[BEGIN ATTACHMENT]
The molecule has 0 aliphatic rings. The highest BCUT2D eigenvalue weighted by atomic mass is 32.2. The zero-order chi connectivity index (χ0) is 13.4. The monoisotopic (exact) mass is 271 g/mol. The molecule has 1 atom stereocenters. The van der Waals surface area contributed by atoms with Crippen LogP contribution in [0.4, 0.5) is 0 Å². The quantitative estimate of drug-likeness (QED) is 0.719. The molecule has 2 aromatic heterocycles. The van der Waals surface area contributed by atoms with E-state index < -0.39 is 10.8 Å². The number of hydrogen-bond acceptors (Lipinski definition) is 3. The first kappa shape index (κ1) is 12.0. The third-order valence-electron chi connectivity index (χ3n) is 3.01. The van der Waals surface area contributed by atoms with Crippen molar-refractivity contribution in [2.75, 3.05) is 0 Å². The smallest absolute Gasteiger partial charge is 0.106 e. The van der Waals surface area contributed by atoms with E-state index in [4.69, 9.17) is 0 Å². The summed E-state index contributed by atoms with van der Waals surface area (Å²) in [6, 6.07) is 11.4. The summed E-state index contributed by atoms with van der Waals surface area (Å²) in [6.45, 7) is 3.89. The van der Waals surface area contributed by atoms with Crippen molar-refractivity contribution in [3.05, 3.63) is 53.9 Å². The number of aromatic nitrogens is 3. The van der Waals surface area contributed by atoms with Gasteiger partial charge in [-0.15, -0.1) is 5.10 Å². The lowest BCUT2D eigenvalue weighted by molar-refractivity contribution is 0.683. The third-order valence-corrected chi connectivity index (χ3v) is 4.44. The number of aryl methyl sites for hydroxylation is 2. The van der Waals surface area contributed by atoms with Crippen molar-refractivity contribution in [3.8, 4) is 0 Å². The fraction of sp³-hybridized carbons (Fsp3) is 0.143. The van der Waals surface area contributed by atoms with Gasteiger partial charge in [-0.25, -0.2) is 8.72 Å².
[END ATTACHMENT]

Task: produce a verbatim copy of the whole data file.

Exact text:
The molecule has 0 aliphatic rings. The highest BCUT2D eigenvalue weighted by atomic mass is 32.2. The zero-order chi connectivity index (χ0) is 13.4. The monoisotopic (exact) mass is 271 g/mol. The molecule has 1 atom stereocenters. The van der Waals surface area contributed by atoms with Crippen LogP contribution in [0.4, 0.5) is 0 Å². The quantitative estimate of drug-likeness (QED) is 0.719. The molecule has 2 aromatic heterocycles. The van der Waals surface area contributed by atoms with E-state index < -0.39 is 10.8 Å². The number of hydrogen-bond acceptors (Lipinski definition) is 3. The first kappa shape index (κ1) is 12.0. The third-order valence-electron chi connectivity index (χ3n) is 3.01. The van der Waals surface area contributed by atoms with Crippen molar-refractivity contribution in [2.75, 3.05) is 0 Å². The smallest absolute Gasteiger partial charge is 0.106 e. The van der Waals surface area contributed by atoms with E-state index in [4.69, 9.17) is 0 Å². The summed E-state index contributed by atoms with van der Waals surface area (Å²) in [6, 6.07) is 11.4. The summed E-state index contributed by atoms with van der Waals surface area (Å²) in [6.45, 7) is 3.89. The van der Waals surface area contributed by atoms with Crippen molar-refractivity contribution in [3.05, 3.63) is 53.9 Å². The number of aromatic nitrogens is 3. The van der Waals surface area contributed by atoms with Gasteiger partial charge in [-0.15, -0.1) is 5.10 Å². The lowest BCUT2D eigenvalue weighted by molar-refractivity contribution is 0.683. The third-order valence-corrected chi connectivity index (χ3v) is 4.44. The number of aryl methyl sites for hydroxylation is 2. The van der Waals surface area contributed by atoms with Crippen molar-refractivity contribution in [3.8, 4) is 0 Å². The fraction of sp³-hybridized carbons (Fsp3) is 0.143. The van der Waals surface area contributed by atoms with Gasteiger partial charge in [-0.25, -0.2) is 8.72 Å².